I recently started the book “Two Beats Ahead” by Panos A. Panay and R. Michael Hendrix. This book examines what musical minds teach us about innovation. It has been on my radar since I first heard Hendrix mention these ideas in a podcast with IDEO about a year and a half ago. Since then I haven’t been able to get these ideas out of my head. I have been waiting for this book with anticipation. I was excited to finally have a settled moment to sit with the first chapter last night.
I want to capture my thinking about what I just read, and hopefully the subsequent chapters as well if I can. I also want to do this through the lens of education and teaching, which is my domain. As a musician and songwriter, I connect deeply with the premise of the book. It is something I have thought about, but have not been able to articulate. I feel that the book has unlocked ideas that have been floating around in my subconscious for years.
The first chapter is titled “Listening: The Space Between the Notes.” The opening quote is by Björk: “The most powerful thing is often the thing which lies slumbering in the silence.”
As educators, we need to develop the skill of having an awareness of the things that are not there. In teaching we have a tendency to get too focused on the deliverables–content is king. Too many educators make the standards and the content that the students need to learn the sole focus of their teaching.
But what are we missing when we put so much emphasis on this? We are missing out on relationships. We are losing sight of the human part of learning. An important part of designing learning experiences is to create the conditions that allow for full immersion. When we develop an awareness of our students’ human experience and listen for the gaps in their experience, we can build upon the relationships that are so important for effective instruction.
A second type of listening that Hendrix and Panay discuss is listening to ourselves. They introduce the term emotional due diligence. How often do we as educators really do emotional due diligence? How can we, as designers of these educational experiences, deliver if we have not found our own voice?
Teaching and learning are very personal and intimate experiences. It involves a lot of trust, compassion, empathy, and communication. To do this effectively we need to know what our own individual style is. We are not just classically trained musicians playing notes off of a score, or delivering content from a curriculum. We need to take our individual experiences and edit them together into a mosaic that is our own unique voice.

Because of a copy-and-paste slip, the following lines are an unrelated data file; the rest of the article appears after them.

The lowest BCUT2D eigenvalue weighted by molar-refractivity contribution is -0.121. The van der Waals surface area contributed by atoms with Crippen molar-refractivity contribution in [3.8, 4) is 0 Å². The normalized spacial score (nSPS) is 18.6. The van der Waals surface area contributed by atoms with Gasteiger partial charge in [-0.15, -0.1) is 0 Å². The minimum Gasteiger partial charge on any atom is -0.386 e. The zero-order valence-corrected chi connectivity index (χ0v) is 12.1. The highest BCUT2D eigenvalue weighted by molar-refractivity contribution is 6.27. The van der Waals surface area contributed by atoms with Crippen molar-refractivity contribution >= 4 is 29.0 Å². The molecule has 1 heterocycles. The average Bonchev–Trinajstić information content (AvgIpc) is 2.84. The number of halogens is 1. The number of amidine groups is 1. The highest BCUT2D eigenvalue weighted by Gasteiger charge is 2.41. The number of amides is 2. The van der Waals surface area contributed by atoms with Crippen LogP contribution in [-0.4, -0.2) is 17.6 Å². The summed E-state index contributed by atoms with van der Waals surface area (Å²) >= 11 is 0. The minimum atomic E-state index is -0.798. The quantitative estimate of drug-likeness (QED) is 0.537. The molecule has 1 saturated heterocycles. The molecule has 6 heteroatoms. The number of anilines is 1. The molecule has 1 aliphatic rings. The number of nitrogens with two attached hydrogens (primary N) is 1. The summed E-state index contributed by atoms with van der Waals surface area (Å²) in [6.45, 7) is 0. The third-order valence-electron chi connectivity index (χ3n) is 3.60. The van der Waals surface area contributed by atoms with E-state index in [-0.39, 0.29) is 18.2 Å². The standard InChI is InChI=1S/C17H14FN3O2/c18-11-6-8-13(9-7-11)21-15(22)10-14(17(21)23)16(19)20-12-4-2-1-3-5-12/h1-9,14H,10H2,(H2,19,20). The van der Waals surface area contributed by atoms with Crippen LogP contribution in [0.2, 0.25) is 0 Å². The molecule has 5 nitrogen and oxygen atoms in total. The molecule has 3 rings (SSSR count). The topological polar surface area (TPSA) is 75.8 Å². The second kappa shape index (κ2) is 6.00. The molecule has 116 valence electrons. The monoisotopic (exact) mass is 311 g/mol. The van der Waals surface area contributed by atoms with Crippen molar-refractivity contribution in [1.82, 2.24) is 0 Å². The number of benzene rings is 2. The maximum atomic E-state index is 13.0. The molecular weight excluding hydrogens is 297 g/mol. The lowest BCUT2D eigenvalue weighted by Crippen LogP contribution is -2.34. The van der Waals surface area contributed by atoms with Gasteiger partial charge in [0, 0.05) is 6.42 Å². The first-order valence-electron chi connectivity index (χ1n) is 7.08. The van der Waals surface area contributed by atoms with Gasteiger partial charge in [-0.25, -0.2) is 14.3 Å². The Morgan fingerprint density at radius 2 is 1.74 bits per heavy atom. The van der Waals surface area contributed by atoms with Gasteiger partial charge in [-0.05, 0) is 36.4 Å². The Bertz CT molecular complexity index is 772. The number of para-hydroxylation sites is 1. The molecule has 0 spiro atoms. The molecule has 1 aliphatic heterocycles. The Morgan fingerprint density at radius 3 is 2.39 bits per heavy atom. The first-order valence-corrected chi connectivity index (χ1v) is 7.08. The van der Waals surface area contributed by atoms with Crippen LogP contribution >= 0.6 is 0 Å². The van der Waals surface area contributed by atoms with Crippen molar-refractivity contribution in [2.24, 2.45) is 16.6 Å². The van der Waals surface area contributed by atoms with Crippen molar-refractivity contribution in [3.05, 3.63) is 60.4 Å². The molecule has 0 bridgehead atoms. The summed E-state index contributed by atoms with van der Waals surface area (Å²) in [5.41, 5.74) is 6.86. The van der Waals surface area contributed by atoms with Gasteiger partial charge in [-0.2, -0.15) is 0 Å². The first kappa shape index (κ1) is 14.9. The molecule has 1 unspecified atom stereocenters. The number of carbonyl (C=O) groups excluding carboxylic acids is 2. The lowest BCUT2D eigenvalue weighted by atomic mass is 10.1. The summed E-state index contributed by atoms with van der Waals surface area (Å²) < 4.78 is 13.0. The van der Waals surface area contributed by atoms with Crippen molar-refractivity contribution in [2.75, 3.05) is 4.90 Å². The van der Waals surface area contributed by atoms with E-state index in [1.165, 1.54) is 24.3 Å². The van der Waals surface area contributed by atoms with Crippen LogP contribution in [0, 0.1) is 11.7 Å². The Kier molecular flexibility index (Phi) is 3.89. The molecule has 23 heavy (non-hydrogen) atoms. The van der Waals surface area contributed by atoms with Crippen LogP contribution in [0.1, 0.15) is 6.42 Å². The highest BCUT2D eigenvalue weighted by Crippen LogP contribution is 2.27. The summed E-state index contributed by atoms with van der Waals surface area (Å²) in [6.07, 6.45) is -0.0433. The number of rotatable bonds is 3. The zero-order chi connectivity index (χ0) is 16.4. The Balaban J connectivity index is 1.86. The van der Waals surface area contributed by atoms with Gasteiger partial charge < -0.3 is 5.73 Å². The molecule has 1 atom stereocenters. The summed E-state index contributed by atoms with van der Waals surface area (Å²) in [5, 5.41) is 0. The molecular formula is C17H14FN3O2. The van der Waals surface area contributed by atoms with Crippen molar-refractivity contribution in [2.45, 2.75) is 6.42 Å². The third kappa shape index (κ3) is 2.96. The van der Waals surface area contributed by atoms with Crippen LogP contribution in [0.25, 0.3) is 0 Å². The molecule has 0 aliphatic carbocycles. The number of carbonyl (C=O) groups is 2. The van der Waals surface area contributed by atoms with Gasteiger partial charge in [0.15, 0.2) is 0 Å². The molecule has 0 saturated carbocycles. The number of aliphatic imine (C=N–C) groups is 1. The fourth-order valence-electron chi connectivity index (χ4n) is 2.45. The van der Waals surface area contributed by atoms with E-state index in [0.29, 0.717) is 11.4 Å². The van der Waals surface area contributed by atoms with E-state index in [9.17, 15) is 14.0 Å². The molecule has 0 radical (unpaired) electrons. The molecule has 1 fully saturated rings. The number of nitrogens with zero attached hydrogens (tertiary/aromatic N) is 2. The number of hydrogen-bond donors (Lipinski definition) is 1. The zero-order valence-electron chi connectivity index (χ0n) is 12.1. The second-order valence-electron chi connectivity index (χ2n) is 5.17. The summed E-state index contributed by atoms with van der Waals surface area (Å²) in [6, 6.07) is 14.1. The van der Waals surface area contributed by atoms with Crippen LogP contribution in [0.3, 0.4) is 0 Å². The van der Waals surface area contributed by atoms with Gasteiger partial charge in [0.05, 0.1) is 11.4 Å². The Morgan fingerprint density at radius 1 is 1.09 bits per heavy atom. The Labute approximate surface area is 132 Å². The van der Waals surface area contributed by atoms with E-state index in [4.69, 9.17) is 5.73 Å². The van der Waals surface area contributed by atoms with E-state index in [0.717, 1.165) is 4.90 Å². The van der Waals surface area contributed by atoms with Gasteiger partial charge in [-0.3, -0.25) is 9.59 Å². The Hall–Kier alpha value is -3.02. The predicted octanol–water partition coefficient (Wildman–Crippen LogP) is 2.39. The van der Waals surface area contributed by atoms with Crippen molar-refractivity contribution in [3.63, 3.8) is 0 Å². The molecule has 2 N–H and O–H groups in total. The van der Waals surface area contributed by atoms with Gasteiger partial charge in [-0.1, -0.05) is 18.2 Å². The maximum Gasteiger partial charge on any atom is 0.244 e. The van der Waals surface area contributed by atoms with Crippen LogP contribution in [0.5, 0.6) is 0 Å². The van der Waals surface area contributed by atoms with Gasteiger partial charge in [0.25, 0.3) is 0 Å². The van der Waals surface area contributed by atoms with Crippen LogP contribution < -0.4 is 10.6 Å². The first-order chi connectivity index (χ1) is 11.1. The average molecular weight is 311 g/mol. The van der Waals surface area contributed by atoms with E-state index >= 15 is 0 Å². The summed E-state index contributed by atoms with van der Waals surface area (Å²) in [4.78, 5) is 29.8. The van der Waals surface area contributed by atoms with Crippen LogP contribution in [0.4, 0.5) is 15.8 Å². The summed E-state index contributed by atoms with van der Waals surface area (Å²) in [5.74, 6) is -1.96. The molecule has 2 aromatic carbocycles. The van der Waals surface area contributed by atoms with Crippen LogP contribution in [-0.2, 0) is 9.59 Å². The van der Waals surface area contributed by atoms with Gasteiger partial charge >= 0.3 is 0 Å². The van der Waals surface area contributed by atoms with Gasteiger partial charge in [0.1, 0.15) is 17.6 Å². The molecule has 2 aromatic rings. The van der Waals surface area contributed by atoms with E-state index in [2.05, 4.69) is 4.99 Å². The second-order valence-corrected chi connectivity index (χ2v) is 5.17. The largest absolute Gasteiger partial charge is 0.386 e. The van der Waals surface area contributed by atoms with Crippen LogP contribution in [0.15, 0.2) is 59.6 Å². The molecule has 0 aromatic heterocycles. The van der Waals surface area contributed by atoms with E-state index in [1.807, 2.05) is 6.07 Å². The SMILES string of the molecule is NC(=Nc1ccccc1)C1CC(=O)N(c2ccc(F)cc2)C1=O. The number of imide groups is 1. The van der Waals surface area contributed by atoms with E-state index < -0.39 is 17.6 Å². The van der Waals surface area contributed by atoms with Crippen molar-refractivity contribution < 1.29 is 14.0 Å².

The process of getting to this point is through self-analysis and emotional due diligence. Take the time to look inside. What drives you, why are you doing this, what is your purpose of dedicating yourself to the craft of teaching and learning?
In the book the authors use a quote from Pharrell Williams that I won’t reproduce here (go get the book!), but essentially he advises to have a healthy amount of delusion. Much like an artist, you have to be somewhat delusional to get into teaching. To think that you can deliver learning to young people is somewhat a delusional premise. That’s a good thing. As Pharrell says, don’t talk yourself out of doing something amazing.
The last part of this first chapter in listening is to remove the ego. As educators this is essential. While it is healthy to have a certain amount of delusion, don’t allow that thought to prevent you from getting your ego out of the way. When we remove our ego we are open to shifting our practice. We invite change and understand that it is a healthy part of the evolution of our craft.
Panos and Hendrix share that it is easy to recast failures as pivots, as stepping stones on the road to success. The true aim, they share, is to ground these pivots in “listening for opportunities and finding new alignments.” The way to do this is to “open yourself up, be aware and watchful, be listening.” The “failures” we endure as educators are more than just opportunities for a pivot, they are moments of the ego dissolving. It is a key moment in which you have the opportunity to listen to yourself and trust your thinking to take you on a new path.
As educators, we work in dynamic and shifting spaces. We cannot enter into these spaces with a fixed mindset of how things are and how they should be. We need to listen for the silence. This takes practice. This is a discipline that takes a focused effort. But I do believe it can be taught and learned. We can look to musicians for these lessons and learn from them. Again as Panos and Hendrix so eloquently share at the conclusion of the chapter: “Listen, notice, feel. Anticipate the possibilities that come from silence”.